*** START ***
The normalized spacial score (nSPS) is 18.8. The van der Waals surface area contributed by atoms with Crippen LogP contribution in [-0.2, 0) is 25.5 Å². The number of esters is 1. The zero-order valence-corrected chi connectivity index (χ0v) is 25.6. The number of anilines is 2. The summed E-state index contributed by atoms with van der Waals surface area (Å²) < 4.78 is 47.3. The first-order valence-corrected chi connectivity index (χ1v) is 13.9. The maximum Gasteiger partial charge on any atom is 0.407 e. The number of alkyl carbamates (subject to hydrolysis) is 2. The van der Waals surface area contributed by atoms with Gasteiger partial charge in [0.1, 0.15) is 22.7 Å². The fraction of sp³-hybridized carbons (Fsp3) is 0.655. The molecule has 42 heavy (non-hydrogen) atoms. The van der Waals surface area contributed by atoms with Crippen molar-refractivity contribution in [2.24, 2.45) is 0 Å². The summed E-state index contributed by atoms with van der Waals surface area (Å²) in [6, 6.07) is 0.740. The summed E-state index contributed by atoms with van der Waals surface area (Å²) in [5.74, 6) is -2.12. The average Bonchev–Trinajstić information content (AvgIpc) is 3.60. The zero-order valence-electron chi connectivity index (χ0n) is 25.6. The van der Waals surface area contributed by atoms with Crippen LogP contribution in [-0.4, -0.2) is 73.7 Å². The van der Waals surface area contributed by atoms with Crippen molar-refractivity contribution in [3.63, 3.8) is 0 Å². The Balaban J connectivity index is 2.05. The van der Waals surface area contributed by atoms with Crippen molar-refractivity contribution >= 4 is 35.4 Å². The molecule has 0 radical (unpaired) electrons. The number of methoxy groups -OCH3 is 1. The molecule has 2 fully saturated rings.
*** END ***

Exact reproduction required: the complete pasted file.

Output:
The normalized spacial score (nSPS) is 18.8. The van der Waals surface area contributed by atoms with Crippen LogP contribution in [-0.2, 0) is 25.5 Å². The number of esters is 1. The zero-order valence-corrected chi connectivity index (χ0v) is 25.6. The number of anilines is 2. The summed E-state index contributed by atoms with van der Waals surface area (Å²) < 4.78 is 47.3. The first-order valence-corrected chi connectivity index (χ1v) is 13.9. The maximum Gasteiger partial charge on any atom is 0.407 e. The number of alkyl carbamates (subject to hydrolysis) is 2. The van der Waals surface area contributed by atoms with Gasteiger partial charge in [0.1, 0.15) is 22.7 Å². The fraction of sp³-hybridized carbons (Fsp3) is 0.655. The molecule has 42 heavy (non-hydrogen) atoms. The van der Waals surface area contributed by atoms with Crippen molar-refractivity contribution in [2.24, 2.45) is 0 Å². The summed E-state index contributed by atoms with van der Waals surface area (Å²) in [6, 6.07) is 0.740. The summed E-state index contributed by atoms with van der Waals surface area (Å²) in [5.74, 6) is -2.12. The average Bonchev–Trinajstić information content (AvgIpc) is 3.60. The zero-order valence-electron chi connectivity index (χ0n) is 25.6. The van der Waals surface area contributed by atoms with Crippen LogP contribution in [-0.4, -0.2) is 73.7 Å². The van der Waals surface area contributed by atoms with Crippen molar-refractivity contribution in [3.63, 3.8) is 0 Å². The Balaban J connectivity index is 2.05. The van der Waals surface area contributed by atoms with Crippen molar-refractivity contribution >= 4 is 35.4 Å². The molecule has 0 radical (unpaired) electrons. The number of methoxy groups -OCH3 is 1. The molecule has 2 fully saturated rings.